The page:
When you already have a garden, one of the best ways to benefit from it long-term is to save and store the seeds that your garden produces. Instead of buying seeds every year to plant, why not just save a few from each plant and use them again next year?
Of course, some plant seeds stay and store better than others. Also, letting certain plants get to the point where they are producing seeds can mean that they are not all that useful for consumption. But you can always plant an extra one or two and allow them to go to seed. Most plants produce more than enough seeds for you to have a viable garden the following year.
Aquatic plants and large-seeded plants (such as oak, avocado, etc) are very hard to store. Larger seeds tend to need a fair amount of moisture to remain viable, and the amount of moisture required will lead to fungal growth and rot in a short period of time. If you have oaks around, harvest the acorns and make nut butter right away. Let the squirrels bury the seeds for you, and you’ll have some new trees in a few years.
These seeds, unfortunately, really need to be planted right away in order for them to germinate. However, there are a wide variety of seeds that you can save all winter long, and maybe even for more than just a single winter.
Small seeded plants, like most garden vegetables, are relatively easy to save. These seeds are what’s called desiccant-tolerant. This means that they are able to survive and remain viable even when dried out.
Peas, carrots, beans, and herb seeds are all very hardy seeds that can handle being dried and stored for long periods of time before they lose their viability. However, you do have to be careful how you handle, dry, and store the seeds. You can’t just grab the seeds off of the plant, throw them in a baggie and then plant them next spring. Well, you could, but there are ways to improve the chance that those seeds produce healthy plants for your garden.
Seeds, like any other organic matter, are subject to rot if not handled properly. The reason an individual plant produces so many more seeds than is necessary is due to evolution. This adaption takes into account that a large portion of any seeds produced will either be eaten, rot, or not survive until adulthood.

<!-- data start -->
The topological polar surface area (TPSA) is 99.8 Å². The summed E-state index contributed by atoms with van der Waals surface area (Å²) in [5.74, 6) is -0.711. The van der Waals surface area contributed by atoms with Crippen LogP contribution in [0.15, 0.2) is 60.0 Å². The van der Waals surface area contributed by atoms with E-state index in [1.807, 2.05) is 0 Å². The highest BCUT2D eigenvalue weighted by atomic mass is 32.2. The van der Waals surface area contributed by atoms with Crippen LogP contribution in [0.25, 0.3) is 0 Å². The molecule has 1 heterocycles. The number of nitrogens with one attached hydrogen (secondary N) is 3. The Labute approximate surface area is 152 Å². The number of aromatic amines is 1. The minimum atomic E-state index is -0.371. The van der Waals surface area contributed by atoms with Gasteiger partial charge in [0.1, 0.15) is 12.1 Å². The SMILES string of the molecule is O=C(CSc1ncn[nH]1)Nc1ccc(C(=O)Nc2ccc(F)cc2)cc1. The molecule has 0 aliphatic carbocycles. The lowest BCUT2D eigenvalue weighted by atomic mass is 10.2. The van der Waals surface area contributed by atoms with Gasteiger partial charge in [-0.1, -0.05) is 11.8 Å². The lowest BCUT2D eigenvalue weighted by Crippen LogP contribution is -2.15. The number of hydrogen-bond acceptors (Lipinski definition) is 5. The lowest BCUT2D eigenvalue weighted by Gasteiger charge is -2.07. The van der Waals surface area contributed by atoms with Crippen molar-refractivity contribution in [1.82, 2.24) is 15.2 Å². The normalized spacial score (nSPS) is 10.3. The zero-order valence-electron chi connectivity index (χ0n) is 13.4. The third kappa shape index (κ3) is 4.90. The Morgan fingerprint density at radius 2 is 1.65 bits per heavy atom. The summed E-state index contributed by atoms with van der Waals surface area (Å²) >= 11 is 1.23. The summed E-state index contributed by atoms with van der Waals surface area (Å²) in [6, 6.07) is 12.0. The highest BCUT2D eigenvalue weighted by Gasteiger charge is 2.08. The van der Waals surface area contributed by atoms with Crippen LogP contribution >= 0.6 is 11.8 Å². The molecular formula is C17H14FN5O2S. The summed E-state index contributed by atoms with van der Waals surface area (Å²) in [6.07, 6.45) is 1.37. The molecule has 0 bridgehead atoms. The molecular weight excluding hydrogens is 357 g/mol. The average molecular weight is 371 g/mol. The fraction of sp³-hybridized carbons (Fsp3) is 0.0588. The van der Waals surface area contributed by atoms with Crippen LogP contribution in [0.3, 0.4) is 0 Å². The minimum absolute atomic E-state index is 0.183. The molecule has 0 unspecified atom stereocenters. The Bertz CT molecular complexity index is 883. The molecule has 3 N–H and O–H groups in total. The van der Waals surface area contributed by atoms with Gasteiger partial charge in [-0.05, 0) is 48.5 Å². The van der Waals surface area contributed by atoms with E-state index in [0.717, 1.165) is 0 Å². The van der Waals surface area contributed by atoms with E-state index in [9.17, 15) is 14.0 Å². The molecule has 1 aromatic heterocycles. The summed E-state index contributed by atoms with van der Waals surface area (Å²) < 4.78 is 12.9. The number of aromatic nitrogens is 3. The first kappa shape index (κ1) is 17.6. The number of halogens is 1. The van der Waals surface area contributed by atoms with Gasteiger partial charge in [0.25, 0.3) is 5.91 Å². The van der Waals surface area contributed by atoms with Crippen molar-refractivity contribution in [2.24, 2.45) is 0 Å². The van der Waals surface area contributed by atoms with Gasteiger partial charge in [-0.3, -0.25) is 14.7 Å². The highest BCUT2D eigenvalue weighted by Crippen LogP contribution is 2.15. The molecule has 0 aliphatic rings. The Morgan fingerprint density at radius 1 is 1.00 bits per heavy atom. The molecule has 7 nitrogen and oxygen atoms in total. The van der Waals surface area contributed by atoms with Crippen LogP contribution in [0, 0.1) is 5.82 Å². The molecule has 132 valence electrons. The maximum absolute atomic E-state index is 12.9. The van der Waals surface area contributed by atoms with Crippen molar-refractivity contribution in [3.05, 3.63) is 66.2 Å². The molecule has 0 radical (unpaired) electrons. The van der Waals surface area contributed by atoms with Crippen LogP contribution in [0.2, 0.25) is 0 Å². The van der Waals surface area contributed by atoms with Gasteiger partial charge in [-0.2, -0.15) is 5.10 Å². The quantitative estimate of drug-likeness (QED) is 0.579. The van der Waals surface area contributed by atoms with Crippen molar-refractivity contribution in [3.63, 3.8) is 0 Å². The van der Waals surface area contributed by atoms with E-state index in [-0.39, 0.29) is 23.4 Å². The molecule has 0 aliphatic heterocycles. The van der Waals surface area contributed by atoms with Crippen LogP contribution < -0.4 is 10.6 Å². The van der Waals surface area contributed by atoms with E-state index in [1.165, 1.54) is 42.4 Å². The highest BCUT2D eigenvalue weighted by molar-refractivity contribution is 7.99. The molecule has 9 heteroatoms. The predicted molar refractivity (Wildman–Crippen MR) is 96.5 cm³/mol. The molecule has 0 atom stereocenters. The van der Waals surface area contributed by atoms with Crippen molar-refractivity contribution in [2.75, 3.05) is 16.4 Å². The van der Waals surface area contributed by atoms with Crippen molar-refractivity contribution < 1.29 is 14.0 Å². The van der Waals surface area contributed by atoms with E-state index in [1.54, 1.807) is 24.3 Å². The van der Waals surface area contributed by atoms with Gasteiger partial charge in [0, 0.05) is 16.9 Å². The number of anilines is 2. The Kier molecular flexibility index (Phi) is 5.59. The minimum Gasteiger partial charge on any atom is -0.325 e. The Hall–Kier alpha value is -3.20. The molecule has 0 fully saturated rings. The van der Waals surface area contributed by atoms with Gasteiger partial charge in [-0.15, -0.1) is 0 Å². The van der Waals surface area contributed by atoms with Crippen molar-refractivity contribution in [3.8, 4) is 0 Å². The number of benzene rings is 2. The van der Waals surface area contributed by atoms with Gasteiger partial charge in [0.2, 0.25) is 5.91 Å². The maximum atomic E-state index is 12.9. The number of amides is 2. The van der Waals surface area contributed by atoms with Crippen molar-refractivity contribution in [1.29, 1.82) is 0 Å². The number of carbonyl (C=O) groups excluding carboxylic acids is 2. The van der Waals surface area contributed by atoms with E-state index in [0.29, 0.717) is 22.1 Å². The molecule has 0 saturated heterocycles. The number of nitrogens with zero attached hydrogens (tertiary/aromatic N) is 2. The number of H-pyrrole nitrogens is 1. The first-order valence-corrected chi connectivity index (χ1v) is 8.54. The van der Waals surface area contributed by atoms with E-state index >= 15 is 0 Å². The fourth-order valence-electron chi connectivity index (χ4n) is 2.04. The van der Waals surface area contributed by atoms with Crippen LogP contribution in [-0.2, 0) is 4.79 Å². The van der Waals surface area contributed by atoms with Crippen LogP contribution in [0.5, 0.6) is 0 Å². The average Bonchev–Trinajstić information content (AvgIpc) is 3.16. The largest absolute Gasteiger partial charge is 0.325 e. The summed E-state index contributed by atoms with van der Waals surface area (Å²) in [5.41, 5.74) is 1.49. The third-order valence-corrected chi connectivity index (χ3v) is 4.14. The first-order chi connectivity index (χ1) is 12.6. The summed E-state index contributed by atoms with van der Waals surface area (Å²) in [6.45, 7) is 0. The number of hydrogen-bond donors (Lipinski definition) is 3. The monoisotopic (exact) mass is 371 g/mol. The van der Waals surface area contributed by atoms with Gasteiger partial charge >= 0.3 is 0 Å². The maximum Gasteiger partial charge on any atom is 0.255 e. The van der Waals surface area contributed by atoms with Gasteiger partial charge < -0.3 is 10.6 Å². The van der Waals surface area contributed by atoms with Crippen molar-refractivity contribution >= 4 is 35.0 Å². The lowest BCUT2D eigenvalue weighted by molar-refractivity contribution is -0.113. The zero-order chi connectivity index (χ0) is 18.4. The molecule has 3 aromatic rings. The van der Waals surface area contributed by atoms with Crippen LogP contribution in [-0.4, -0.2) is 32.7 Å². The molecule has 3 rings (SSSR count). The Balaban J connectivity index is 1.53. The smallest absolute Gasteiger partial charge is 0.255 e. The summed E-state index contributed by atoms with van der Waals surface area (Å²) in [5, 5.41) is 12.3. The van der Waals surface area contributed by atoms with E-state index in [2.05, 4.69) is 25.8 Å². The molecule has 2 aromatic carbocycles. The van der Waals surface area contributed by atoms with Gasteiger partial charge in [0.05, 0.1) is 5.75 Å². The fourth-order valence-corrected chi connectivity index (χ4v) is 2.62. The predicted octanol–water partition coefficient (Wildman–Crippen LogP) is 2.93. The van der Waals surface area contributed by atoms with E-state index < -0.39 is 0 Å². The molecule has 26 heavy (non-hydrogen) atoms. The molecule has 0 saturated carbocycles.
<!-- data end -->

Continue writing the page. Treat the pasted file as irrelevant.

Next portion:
By properly drying and storing those same seeds, however, you can greatly increase the amount of usable seeds you have. One individual plant will produce more seeds than you could possible use before the seeds are no longer any good.
The first and most important step in preserving seeds is drying them. In nature, most seeds spend the winter months frozen in the ground, where the ice crystals actually make the ground very dry. The seeds should be spread out in a shady, cool, dry place. Also, don’t make a pile of seeds, spread them out thinly on paper towels or something similar.
Properly dried seeds will show basically no flexibility. Beans and peas will be rock hard, and larger seeds will not bend. Obviously, larger seeds need more time to dry than smaller seeds.
If you live in an area with high humidity, then you will probably want to use a desiccant. Those little packages of silica gel that you get for free with a new pair of shoes are there for a reason: They make it so that your new shoes are not all moldy. They do the same thing for seeds, though you probably want to buy some silica gel instead of using the packages from your shoes.
Once the seeds are dry, place them in an air-tight container like a glass jar or baggie. Store them slightly below freezing, and they should be good for a very long time. Just try to think what a seed goes through before it germinates, and you can have an idea of what needs to be done to save them.
Saving and storing seeds is a long-running activity for those of us who garden and want to be self-sufficient. By properly drying and storing seeds from your garden, you can almost guarantee that you will never have to buy seeds again.
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